NWS Buffalo, New York

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Ice Storm of 1991*

On March 3rd-4th, 1991, a devastating ice storm paralyzed a large section of Western and Central New York. The freezing rain began during the late afternoon of Sunday the 3rd, continuing through the morning of the 4th. The ice coated trees and power lines and sent them crashing to the ground along with utility poles and transformers. There were also numerous reports of structural damage from the weight of the ice. Ice buildups ranged from one to two inches over the hardest hit areas. Over the western fringes of the storm area, the coating of ice was followed by 4-6 inches of heavy, wet snow. At its peak, nearly 325,000 customers were without electricity. Virtually all schools and businesses were shut down Monday and Tuesday (March 4th and 5th) in the affected areas. In the city of Rochester, schools were closed for the entire week. High water in flooded basements was commonplace when sump pumps were unable to work due to power failures. Governor Mario Cuomo declared eighteen counties state disaster areas. State agencies were authorized to provide manpower and equipment in helping residents affected by the storm. Utility crews were brought in from Ohio, Pennsylvania and Canada to aid in the restoration of power which was not accomplished entirely until March 16th. President Bush signed an order declaring 12 counties federal disaster areas. Until its time, it was the most costly natural disaster in the history of New York State as storm damages exceeded $375 million.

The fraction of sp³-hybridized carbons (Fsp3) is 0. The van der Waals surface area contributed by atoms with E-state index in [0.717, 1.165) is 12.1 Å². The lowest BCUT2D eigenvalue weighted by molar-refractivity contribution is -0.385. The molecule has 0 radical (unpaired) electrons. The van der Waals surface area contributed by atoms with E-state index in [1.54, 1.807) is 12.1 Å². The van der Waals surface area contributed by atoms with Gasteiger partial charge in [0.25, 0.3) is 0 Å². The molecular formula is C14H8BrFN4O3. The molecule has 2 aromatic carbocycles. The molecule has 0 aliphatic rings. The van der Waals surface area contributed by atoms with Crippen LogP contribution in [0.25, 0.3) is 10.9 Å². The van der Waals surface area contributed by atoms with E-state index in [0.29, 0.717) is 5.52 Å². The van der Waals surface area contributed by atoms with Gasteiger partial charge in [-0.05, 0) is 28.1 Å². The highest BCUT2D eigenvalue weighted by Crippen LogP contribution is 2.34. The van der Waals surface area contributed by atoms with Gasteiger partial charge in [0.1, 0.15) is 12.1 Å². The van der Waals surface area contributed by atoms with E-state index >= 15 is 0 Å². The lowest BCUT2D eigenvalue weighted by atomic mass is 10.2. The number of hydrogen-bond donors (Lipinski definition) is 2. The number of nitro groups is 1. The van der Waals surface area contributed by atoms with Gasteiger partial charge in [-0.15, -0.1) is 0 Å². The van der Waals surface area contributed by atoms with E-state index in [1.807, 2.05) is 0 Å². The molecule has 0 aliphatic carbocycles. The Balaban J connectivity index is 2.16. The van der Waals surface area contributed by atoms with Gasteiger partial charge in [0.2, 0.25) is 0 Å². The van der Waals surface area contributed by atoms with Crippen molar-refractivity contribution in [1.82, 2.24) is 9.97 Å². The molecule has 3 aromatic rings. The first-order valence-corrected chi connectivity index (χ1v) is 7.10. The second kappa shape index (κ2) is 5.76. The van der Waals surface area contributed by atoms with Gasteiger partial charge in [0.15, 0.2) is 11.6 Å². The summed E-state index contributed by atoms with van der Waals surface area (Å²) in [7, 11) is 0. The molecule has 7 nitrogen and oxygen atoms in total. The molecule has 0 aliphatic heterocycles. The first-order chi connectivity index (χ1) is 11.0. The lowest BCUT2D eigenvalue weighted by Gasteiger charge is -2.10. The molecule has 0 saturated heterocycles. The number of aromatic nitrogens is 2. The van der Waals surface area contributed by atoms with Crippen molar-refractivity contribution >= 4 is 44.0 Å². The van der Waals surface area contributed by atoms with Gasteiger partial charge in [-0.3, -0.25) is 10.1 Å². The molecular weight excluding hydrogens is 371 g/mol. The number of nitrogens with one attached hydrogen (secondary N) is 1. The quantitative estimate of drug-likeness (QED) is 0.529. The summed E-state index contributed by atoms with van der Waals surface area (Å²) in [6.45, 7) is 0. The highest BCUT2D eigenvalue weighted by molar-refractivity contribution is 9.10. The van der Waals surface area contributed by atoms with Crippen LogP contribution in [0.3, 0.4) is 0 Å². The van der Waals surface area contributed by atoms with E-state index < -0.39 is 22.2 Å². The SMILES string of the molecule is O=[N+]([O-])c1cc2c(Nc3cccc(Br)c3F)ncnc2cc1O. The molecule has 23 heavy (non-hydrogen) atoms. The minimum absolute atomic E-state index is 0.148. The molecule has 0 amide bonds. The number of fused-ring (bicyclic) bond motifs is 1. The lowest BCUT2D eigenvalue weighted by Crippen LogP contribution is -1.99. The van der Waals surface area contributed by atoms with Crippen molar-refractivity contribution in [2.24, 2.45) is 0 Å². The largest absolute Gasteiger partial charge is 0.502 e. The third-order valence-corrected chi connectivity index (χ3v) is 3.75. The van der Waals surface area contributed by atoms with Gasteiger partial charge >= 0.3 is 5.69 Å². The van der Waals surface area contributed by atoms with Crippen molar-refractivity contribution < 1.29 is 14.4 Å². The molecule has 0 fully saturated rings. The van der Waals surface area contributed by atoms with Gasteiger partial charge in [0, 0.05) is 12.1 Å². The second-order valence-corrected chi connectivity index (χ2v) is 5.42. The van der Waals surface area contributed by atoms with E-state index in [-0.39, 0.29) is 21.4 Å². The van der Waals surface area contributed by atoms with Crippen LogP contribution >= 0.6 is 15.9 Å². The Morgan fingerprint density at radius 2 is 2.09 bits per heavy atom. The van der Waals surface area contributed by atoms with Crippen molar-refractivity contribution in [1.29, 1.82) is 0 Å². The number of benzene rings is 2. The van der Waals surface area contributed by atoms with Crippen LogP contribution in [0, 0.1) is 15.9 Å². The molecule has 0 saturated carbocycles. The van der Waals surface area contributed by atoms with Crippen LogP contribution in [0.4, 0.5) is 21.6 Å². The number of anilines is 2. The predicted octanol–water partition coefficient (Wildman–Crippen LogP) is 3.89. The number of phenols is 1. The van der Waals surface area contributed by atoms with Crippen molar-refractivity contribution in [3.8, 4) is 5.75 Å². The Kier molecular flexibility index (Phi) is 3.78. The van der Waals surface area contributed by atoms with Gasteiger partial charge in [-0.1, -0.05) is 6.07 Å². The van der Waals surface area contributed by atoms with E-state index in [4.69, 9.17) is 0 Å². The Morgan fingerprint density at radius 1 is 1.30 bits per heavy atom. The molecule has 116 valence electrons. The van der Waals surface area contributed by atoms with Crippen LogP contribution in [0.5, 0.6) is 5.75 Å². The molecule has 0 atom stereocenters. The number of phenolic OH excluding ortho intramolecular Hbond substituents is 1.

One to two inches of ice accumulated on tree limbs and power lines. Downed wires and trees caused widespread power outages and road closures that affected hundreds of thousands of people.

Millions of dollars in damage to trees and shrubs added to the devastation.
*Photographs by Guy Coniglio.
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